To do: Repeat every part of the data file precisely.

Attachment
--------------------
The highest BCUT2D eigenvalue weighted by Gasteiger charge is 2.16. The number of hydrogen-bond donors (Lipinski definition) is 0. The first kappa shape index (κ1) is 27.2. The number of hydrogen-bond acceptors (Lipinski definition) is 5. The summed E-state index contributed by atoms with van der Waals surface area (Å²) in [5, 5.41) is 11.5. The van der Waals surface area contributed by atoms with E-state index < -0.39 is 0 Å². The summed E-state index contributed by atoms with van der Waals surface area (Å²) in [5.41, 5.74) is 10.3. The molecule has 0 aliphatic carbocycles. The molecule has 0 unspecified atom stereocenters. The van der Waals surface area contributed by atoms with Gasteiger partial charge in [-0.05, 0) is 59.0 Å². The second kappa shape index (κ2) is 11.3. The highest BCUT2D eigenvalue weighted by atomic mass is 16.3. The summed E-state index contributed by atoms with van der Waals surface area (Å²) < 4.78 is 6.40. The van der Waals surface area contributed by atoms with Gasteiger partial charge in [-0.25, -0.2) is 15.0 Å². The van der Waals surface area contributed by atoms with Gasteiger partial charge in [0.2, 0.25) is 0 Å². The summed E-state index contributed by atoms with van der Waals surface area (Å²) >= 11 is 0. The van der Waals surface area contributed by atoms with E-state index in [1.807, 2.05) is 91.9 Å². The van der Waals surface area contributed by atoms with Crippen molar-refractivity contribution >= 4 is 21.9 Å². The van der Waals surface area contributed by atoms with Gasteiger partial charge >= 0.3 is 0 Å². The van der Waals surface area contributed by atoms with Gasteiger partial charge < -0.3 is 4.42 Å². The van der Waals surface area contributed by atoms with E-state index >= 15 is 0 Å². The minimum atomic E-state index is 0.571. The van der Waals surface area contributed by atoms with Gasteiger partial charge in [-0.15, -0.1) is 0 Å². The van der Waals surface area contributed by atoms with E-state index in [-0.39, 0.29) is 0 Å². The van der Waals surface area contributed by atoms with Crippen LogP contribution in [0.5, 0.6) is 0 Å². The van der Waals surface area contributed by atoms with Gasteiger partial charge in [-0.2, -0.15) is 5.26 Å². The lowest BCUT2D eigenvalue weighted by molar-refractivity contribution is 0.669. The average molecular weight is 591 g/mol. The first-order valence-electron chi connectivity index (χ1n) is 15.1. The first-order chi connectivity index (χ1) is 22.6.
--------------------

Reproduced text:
The highest BCUT2D eigenvalue weighted by Gasteiger charge is 2.16. The number of hydrogen-bond donors (Lipinski definition) is 0. The first kappa shape index (κ1) is 27.2. The number of hydrogen-bond acceptors (Lipinski definition) is 5. The summed E-state index contributed by atoms with van der Waals surface area (Å²) in [5, 5.41) is 11.5. The van der Waals surface area contributed by atoms with E-state index < -0.39 is 0 Å². The summed E-state index contributed by atoms with van der Waals surface area (Å²) in [5.41, 5.74) is 10.3. The molecule has 0 aliphatic carbocycles. The molecule has 0 unspecified atom stereocenters. The van der Waals surface area contributed by atoms with Gasteiger partial charge in [-0.05, 0) is 59.0 Å². The second kappa shape index (κ2) is 11.3. The highest BCUT2D eigenvalue weighted by atomic mass is 16.3. The summed E-state index contributed by atoms with van der Waals surface area (Å²) < 4.78 is 6.40. The van der Waals surface area contributed by atoms with Gasteiger partial charge in [-0.25, -0.2) is 15.0 Å². The van der Waals surface area contributed by atoms with Gasteiger partial charge in [0.2, 0.25) is 0 Å². The summed E-state index contributed by atoms with van der Waals surface area (Å²) >= 11 is 0. The van der Waals surface area contributed by atoms with E-state index in [1.807, 2.05) is 91.9 Å². The van der Waals surface area contributed by atoms with Crippen molar-refractivity contribution >= 4 is 21.9 Å². The van der Waals surface area contributed by atoms with Gasteiger partial charge >= 0.3 is 0 Å². The van der Waals surface area contributed by atoms with Gasteiger partial charge < -0.3 is 4.42 Å². The van der Waals surface area contributed by atoms with E-state index >= 15 is 0 Å². The minimum atomic E-state index is 0.571. The van der Waals surface area contributed by atoms with Gasteiger partial charge in [-0.15, -0.1) is 0 Å². The van der Waals surface area contributed by atoms with E-state index in [-0.39, 0.29) is 0 Å². The van der Waals surface area contributed by atoms with Crippen LogP contribution in [0.5, 0.6) is 0 Å². The van der Waals surface area contributed by atoms with Gasteiger partial charge in [-0.2, -0.15) is 5.26 Å². The lowest BCUT2D eigenvalue weighted by molar-refractivity contribution is 0.669. The average molecular weight is 591 g/mol. The first-order valence-electron chi connectivity index (χ1n) is 15.1. The first-order chi connectivity index (χ1) is 22.6.